5) Rhadamanthus sentences souls in many different ways. Tityos’ body was stretched over nine whole acres while an enormous vulture with a hooked beak eats away at his live, forever. That seems a bit overboard if you ask me. He must have done something really wrong. The Lapiths have an interesting sentence. They must sit as luxurious dishes are prepared an laid before them. However, they cannot touch them or they will be burned. They have this punishment because of their greed and selfishness…very fitting. One offender has to forever roll a boulder up a hill. All of these punishments are repetitive and everlasting so the “criminals” never get a moment’s rest. That is what I call “zero-tolerance policy”.
6) I am a bit confused by the Deiphobus episode. From what I understand, when the Greeks came in the Trojan horse, Deiphobus’ wife was a Trojan dancer who betrayed her race to help the Greeks, signaling to them. Then, that night, as Deiphobus lay asleep, his wife took all of the weapons out of his house and snuck Menelaus in. They may have been secret lovers. Ulysses was with them. Deiphobus was mutilated from head to foot and his ears were torn off by his wife.
7) Aeneas is more or less told the future of Rome, the empire he is about to build. The first king, Numa, will build Rome on the base of laws. Then Tullus will rule. He will start a Roman war, ending peace. “Near him”, a man Ancus, will be arrogant and self-centered. Brutus, the avenger, will be in power. When his sons plot war against the city, he will have them killed for his love for Rome. Decii and Drusi will provoke much civil war in Rome. Mummius will come to Rome having killed Achaeans. Paulus will conquer many people including Achilles, avenging the death of his family by the warrior’s hand. The description goes on to tell of other characters of Rome.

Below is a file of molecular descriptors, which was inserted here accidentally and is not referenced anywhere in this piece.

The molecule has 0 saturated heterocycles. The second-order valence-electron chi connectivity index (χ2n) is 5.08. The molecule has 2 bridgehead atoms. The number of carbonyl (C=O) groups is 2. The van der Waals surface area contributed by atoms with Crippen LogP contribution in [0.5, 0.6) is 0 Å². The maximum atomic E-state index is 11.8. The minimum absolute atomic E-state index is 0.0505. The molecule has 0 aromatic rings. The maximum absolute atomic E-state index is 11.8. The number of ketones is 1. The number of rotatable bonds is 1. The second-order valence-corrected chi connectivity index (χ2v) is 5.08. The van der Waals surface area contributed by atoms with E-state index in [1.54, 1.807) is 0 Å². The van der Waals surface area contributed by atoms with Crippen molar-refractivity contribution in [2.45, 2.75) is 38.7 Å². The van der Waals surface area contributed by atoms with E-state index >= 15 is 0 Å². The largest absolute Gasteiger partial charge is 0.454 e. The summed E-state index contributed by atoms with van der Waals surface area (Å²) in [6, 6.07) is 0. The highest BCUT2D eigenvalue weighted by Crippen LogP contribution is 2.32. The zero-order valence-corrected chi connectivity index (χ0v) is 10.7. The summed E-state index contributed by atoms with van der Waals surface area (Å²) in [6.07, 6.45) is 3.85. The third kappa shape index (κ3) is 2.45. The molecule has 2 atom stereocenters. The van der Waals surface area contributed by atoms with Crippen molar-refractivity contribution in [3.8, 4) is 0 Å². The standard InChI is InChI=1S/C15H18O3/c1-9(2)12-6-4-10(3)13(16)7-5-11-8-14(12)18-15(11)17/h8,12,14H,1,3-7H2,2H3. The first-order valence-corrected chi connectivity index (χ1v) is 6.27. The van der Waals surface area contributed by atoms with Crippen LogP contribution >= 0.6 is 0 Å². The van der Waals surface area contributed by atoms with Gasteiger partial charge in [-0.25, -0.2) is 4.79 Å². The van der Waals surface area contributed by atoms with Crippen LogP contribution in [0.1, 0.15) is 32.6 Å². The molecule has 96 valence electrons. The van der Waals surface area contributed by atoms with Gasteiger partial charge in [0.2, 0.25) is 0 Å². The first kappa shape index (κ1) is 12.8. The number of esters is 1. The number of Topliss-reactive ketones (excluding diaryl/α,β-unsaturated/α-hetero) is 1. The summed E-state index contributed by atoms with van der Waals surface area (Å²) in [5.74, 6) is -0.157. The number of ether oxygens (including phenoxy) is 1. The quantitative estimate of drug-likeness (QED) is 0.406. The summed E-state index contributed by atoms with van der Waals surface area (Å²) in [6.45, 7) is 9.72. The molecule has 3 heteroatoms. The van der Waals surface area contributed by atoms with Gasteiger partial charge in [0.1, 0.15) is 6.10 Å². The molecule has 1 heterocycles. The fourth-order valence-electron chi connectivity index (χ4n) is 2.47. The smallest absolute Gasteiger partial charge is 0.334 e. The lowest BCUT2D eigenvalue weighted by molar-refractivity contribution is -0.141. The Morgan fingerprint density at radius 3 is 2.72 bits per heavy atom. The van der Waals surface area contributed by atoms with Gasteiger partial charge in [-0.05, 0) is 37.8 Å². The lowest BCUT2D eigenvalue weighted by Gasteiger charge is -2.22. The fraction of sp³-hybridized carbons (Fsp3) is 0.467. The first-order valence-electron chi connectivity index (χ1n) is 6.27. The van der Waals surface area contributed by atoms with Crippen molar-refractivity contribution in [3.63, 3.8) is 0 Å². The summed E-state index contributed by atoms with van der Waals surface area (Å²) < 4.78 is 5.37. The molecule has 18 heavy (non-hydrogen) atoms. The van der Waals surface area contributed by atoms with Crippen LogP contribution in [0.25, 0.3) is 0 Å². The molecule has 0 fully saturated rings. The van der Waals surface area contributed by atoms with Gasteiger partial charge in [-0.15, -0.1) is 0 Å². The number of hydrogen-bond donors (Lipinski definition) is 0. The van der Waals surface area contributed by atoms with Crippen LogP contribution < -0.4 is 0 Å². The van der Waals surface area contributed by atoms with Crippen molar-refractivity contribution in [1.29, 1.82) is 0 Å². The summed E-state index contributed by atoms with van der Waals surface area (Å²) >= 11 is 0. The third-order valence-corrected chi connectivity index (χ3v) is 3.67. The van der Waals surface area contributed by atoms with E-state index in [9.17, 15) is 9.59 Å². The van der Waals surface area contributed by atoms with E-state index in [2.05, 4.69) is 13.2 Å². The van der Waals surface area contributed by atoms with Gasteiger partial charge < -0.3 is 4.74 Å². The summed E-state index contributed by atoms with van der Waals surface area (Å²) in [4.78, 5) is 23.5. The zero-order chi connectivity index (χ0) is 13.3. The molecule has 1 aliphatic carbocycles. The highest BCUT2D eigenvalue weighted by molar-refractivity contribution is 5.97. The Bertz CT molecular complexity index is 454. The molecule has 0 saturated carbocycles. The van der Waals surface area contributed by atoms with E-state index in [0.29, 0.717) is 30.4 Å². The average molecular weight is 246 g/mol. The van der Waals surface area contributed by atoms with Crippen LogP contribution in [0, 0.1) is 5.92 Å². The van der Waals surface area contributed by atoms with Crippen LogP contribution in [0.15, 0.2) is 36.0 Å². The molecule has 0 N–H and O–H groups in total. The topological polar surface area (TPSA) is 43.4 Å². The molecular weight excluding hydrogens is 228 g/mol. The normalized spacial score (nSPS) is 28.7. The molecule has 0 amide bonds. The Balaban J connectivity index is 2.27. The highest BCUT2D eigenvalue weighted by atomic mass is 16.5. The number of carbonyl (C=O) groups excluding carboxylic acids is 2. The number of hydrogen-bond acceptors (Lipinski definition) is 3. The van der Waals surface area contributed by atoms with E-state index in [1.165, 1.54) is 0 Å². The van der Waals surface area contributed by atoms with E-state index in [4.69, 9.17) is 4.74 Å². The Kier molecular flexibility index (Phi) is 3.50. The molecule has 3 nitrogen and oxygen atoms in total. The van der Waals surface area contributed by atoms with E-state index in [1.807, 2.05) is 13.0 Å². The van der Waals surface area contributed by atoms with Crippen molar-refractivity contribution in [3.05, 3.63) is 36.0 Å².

8) King Latinus rules of Latium. Vergil makes him seem old and wise, at peace with himself and the world around him. He is among the long line of Saturn’s descendents. Latinus fatefully has one child, a daughter, since one child died in infancy. Latinus’ daughter was at the age fit for being courted for marriage. Apparently, she had many suitors, including a very powerful and handsome Turnus.
9) Basically, the oracle tells Latinus that he sees a stranger coming to take over Latium. He adds that Latinus’ daughter will have glorious days to come, but will bring about a great war. He urges Latinus not to choose a Latin suitor as his daughter’s husband because a stranger from distant lands would come, and their children would rule a great empire. Wow, that is convenient for Aeneas! A warm welcome is in the midst.
10) Iulus realizes that, as the prophecy had said, the men devoured their tables in hunger. He remembers being told to “be mindful of [your home].” Iulus then understands that they have finally arrived at the place destiny had called them to go, that no more searching was needed. He believes the real hardships to be over it seems.
11) When Ilioneus’ assembly arrives in the city, they see boys practicing horsemanship in the fields within. They are pulling bows and throwing javelins, racing and boxing. Perhaps the young men are training for battle/protection. Ilioneus’ assembly of 100 legates to request peace and allied friendship from the king and his people. The gifts they bring are relics from the war at Troy, a symbol of the personal sacrifices they make to this new home.